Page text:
§1.3.2-1.4.1: Do Our Beliefs Change to Reflect the Culture? Should They?

Jason Micheli —  March 19, 2013 — Leave a comment

barthIn §1.3.2-1.4.1 Barth distinguishes the relationship between preaching and dogmatics.

Where Barth uses the word ‘preaching’ I’d substitute worship and/or the life of faith. 

Where Barth uses the word ‘dogmatics’ I’d substitute Christian doctrine or beliefs.

For Barth, the purpose of doctrine is descriptive not pre or proscriptive.

Our beliefs follow after our worship and life of faith.

Doctrine is reflecting on what we do as Christians. Doctrine attempts to articulate what is often ineffable about Christian faith- what do we mean by ‘This is my body, broken for you…’ or what are we doing when we serve the poor. Doctrine reflects on the practices that make up our life of faith in the light of scripture.

This is a very different starting point an understanding of theology that simply parrots doctrinal assertions- fundamentals- irrespective of the history, texts, practices and lives of the Christians living out those beliefs.

Because doctrine is descriptive not pre or proscriptive, Christian doctrine is not immutable.

Our beliefs change.

That’s not to say, for instance, that we can turn around and no longer believe in the resurrection. It is to suggest, however, that how Christians understand and articulate the resurrection changes from period to period and culture to culture.

Any honest reading of Christian history bears out the truth of this point.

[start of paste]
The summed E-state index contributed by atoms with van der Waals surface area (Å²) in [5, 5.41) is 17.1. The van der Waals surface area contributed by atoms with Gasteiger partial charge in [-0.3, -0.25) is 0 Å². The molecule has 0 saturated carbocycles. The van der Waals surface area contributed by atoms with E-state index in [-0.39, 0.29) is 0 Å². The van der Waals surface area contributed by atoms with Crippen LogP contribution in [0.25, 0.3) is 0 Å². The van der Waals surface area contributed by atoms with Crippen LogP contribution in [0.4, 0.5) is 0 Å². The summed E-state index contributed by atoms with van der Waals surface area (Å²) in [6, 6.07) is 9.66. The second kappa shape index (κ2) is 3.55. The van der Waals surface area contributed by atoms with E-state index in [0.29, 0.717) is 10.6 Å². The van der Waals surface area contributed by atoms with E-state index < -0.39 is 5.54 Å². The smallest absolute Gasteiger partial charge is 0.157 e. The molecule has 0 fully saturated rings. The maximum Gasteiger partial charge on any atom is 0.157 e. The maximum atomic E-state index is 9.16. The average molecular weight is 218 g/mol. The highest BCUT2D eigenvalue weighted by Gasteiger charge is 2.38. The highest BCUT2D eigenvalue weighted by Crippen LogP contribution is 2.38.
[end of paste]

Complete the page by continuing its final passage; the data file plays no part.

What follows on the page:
The doctrine of the atonement is a prime example of a Christian belief that has gotten incarnated in distinct ways throughout Christian history.

The most common atonement theory, penal substitution, owes its origin to and would not be comprehensible apart from the Lord-Vassal relationship of Medieval Feudalism. 

Doctrine is not immutable. Beliefs- or the way they’re understood and applied- change.

Therefore, the task of theology, of reflecting on our faith, never ends. It’s always a process, which is another reason Barth never finished his CD.

Without jettisoning the ways and wisdom of the past, the Church, must always strive to express its faith to the people of its own time and culture and time.

At the same time, however, Barth argues that Christian belief not be made answerable to the demands, values or standards of a given culture.

This is the balance Barth wants the Church to walk.

While the Church cannot express its beliefs according to the cultural demands of science, philosophy and art, the Church, in attempting to articulate its beliefs for its time and place, must respect its culture enough be able to communicate across disciplines.

Contextualizing our faith to speak to and reflect our cultural location is inevitable. It’s hubris to think otherwise.

Here are some slides I showed a few weeks ago to our church-planting group, illustrating how historically the Church’s cultural situation has influenced how it understood and expressed it’s faith:

Satellite Session 4

Jason Micheli


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